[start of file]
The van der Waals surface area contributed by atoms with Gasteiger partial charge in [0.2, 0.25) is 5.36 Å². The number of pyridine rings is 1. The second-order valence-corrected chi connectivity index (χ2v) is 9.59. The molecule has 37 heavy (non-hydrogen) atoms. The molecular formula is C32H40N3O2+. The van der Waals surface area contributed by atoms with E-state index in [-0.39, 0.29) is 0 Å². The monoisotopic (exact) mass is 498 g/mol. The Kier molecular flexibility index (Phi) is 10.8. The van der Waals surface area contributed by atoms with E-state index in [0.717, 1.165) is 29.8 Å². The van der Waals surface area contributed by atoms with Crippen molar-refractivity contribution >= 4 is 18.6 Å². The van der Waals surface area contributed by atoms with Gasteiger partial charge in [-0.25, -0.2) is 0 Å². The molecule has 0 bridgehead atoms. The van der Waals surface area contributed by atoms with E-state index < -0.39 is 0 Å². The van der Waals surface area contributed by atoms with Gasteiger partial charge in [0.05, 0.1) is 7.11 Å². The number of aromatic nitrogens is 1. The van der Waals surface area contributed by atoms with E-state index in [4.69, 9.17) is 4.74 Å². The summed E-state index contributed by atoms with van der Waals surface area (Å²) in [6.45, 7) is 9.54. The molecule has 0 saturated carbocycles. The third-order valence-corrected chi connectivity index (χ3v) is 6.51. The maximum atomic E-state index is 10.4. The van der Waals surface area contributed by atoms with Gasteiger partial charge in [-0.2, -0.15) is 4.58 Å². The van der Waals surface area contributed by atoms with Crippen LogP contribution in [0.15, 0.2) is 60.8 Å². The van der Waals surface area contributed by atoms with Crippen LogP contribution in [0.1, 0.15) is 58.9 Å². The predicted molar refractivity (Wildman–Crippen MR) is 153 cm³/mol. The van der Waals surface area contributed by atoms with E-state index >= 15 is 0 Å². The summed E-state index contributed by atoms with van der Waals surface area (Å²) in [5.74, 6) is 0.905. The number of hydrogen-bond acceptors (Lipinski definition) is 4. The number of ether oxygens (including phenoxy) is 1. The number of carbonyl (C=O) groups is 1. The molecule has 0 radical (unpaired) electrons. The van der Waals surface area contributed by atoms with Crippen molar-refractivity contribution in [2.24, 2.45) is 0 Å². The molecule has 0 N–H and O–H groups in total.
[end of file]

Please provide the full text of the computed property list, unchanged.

The van der Waals surface area contributed by atoms with Gasteiger partial charge in [0.2, 0.25) is 5.36 Å². The number of pyridine rings is 1. The second-order valence-corrected chi connectivity index (χ2v) is 9.59. The molecule has 37 heavy (non-hydrogen) atoms. The molecular formula is C32H40N3O2+. The van der Waals surface area contributed by atoms with E-state index in [-0.39, 0.29) is 0 Å². The monoisotopic (exact) mass is 498 g/mol. The Kier molecular flexibility index (Phi) is 10.8. The van der Waals surface area contributed by atoms with E-state index in [0.717, 1.165) is 29.8 Å². The van der Waals surface area contributed by atoms with Crippen molar-refractivity contribution >= 4 is 18.6 Å². The van der Waals surface area contributed by atoms with Gasteiger partial charge in [-0.25, -0.2) is 0 Å². The molecule has 0 bridgehead atoms. The van der Waals surface area contributed by atoms with E-state index < -0.39 is 0 Å². The van der Waals surface area contributed by atoms with Gasteiger partial charge in [0.05, 0.1) is 7.11 Å². The number of aromatic nitrogens is 1. The van der Waals surface area contributed by atoms with E-state index in [4.69, 9.17) is 4.74 Å². The summed E-state index contributed by atoms with van der Waals surface area (Å²) in [6.45, 7) is 9.54. The molecule has 0 saturated carbocycles. The third-order valence-corrected chi connectivity index (χ3v) is 6.51. The maximum atomic E-state index is 10.4. The van der Waals surface area contributed by atoms with Gasteiger partial charge in [-0.2, -0.15) is 4.58 Å². The van der Waals surface area contributed by atoms with Crippen LogP contribution in [0.15, 0.2) is 60.8 Å². The van der Waals surface area contributed by atoms with Crippen LogP contribution in [0.1, 0.15) is 58.9 Å². The predicted molar refractivity (Wildman–Crippen MR) is 153 cm³/mol. The van der Waals surface area contributed by atoms with E-state index >= 15 is 0 Å². The summed E-state index contributed by atoms with van der Waals surface area (Å²) in [5.74, 6) is 0.905. The number of hydrogen-bond acceptors (Lipinski definition) is 4. The number of ether oxygens (including phenoxy) is 1. The number of carbonyl (C=O) groups is 1. The molecule has 0 radical (unpaired) electrons. The van der Waals surface area contributed by atoms with Crippen molar-refractivity contribution in [2.24, 2.45) is 0 Å². The molecule has 0 N–H and O–H groups in total.